According to the analyst firm IDC Research, approximately half of marketing investment across the tech vendor community is allocated to demand generation. Furthermore, about one-third of that investment is earmarked to directly support the sales force. That’s a significant commitment, but new research from IDC shows that, for most high tech vendors, this complex and expensive intersection of marketing and sales remains very much a “work in process.” In other words, they don’t know how to make this stuff work yet.
IDC undertook the study to find out which IT vendors have demonstrated best practices in lead management process development and execution. While IDC hoped to discover best practices, the study revealed that marketing’s lead management process at a majority of tech vendors failed to provide even the most basic element: establishing a consistent global definition of what constitutes a “qualified lead.” The high tech vendors were also unable to deal with other aspects of lead generation, such as data collection, lead qualification, sales handoff, lead nurturing, and performance measurement. In fact (and this is the really depressing part) only a few of the companies surveyed were able to demonstrate any impact of lead generation systems on the sales pipeline. Ouch!
The failure of high tech firms to figure out how to do their own lead management is scary because, as Michael Gerard, director of IDC’ s CMO Advisory Practice, puts it: “Developing and maintaining an efficient and effective lead management process is mandatory for marketing’s success in today’s technology organization.”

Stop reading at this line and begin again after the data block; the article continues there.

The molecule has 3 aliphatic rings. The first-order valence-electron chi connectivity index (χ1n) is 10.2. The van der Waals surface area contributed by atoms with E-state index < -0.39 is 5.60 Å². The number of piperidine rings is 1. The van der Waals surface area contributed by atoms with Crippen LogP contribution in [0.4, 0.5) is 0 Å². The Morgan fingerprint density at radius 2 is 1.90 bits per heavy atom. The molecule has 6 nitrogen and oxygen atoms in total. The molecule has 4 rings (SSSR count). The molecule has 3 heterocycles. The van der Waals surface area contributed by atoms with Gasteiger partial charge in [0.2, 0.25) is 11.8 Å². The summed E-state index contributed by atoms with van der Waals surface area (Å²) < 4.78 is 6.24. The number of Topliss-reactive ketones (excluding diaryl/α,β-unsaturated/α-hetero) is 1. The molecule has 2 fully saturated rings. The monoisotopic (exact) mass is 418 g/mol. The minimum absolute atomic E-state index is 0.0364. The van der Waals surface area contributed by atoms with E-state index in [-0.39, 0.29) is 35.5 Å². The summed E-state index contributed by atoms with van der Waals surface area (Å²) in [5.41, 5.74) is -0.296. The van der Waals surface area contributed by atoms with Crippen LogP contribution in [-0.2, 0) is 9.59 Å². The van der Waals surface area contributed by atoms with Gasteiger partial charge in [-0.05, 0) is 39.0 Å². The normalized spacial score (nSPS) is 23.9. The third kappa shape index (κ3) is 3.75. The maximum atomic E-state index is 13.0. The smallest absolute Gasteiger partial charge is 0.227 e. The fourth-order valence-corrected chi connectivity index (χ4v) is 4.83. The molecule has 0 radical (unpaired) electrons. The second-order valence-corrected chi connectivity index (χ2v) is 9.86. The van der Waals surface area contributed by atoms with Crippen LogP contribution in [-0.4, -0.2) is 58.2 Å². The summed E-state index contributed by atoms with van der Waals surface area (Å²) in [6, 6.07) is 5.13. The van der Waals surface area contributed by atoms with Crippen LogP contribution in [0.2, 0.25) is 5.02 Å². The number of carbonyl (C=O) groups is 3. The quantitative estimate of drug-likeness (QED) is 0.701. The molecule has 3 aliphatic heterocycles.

Take heart. While the high tech firms aren’t exactly going to be role models, it’s still possible to use existing CRM tools to help with the lead generation process. Here are some suggestions from IDC:
1. Create high-level support for lead management. Have the CMO dedicate a lead management individual or team to develop and govern a marketing lead management process across the organization, ideally in collaboration with a similarly tasked sales lead manager. In addition, get senior management buy in and support during process development, rollout, and governance of any lead management software or system.
2. Tie marketing compensation to the use of the CRM system. Providing quality leads and establishing the ability to track leads is only possible once marketers and other system users understand the need for a lead management process and its impact on the success of the marketing function. In other words, if marketing doesn’t get compensated for successful lead generation, they’ll continue to miss the mark.
3. Measure the lead generation process and system. These measurements should be in terms of their true impact on the sales pipeline. For example, the lead generation system should not only track marketing-generated and marketing-enhanced leads, but illustrate that those leads turn into actual sales in a shorter amount of time than leads that enter the sales process from other sources. As a side benefit, a measurement scheme will enable marketing to establish a direct feedback loop to improve its campaign effectiveness along the entire customer development lifecycle – from awareness through advocacy.